By the late 1980s, however, there was so much pollution run-off into the reservoirs from the suburbs growing around Croton, which accounted for 10 percent of New York’s water supply, that the city built a new filtration plant that cost $3.4 billion. But then when pollution mushroomed in the Catskills, too, and it looked like the city would have to build an even larger filtration plant at an estimated cost of $8 billion, the city looked into how it could invest to protect the watershed instead.

Ultimately, it agreed to spend $1.5 billion. Among other things, it paid to control pollution on farms in upstate New York. That meant that farmers had a new crop to sell: clean water.

“Catskill farmers, who had previously thought of the environment as something that forced them to spend money to solve somebody else’s problems, now made money by becoming environmentalists,” Tercek writes.

“It’s win-win-win,” he adds, explaining that the farmers get paid to provide a service they once gave away for free at the same time that more land is protected and New York City residents get a secure source of clean water.

Tercek’s other key point was that green infrastructure, unlike gray, accomplishes many things at once. He compared oyster reefs to seawalls–in terms of what they do and their economics.

Both, of course, are meant to be coastal buffers. Whereas oyster reefs absorb the energy from wind and waves, though, seawalls tend to redirect the wave energy back into the water thus compounding habitat damage.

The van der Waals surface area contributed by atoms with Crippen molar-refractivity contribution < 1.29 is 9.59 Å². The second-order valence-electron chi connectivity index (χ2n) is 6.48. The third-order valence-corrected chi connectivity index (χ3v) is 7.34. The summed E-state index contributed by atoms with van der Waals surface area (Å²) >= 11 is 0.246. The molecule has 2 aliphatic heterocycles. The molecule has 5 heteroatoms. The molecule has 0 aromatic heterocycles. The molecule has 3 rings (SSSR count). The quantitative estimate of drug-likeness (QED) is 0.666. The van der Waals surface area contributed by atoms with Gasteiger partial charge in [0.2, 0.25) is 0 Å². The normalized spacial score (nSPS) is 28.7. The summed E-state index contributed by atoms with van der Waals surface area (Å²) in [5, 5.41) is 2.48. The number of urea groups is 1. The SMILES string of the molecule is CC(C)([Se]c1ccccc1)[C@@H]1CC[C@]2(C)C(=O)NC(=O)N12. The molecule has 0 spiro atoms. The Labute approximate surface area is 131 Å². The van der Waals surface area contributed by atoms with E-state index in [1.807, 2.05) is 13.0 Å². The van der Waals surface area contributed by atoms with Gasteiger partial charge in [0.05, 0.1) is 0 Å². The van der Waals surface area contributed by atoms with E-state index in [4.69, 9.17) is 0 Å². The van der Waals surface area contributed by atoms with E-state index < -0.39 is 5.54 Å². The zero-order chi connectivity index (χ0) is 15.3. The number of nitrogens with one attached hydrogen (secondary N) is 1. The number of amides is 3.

“Engineered structures meant to protect the shoreline do just one thing and not always well,” he said. “A living shoreline is a far better idea.”

Both cost about $1 million per mile to build. A seawall depreciates over time, however, while an oyster reef will hold its value. And oyster reefs provide a host of co-benefits.

For one thing, an adult oyster can filter up to 50 gallons of water per day. Before the Europeans arrived, Tercek writes, scientists estimate that oysters filtered all the water on Chesapeake Bay in three days. Now, with fewer oysters and more pollution, it takes over a year.

Oysters and other shellfish also reduce the algal blooms that create the dead zones in the Gulf. And oyster reefs provide habitat for other fish and shellfish, which in turn supports commercial and recreational fisheries.

“On Grande Isle [Louisiana], fishermen almost immediately noticed that redfish and spotted sea trout like to lurk near the new reefs,” Tercek writes, noting that it was the same story near uninhabited Coffee Island in Alabama, where 2010 stimulus money was spent on creating almost two acres of oyster reef. “The restored reefs are already producing new commercial flounder catches, just two years after the reefs were completed.”

A former investment banker, Ellie Winninghoff is a writer and consultant specializing in impact investing. Her writing about impact investing is linked at, and she can be reached at: ellie.winninghoff (at) gmail (dot) com.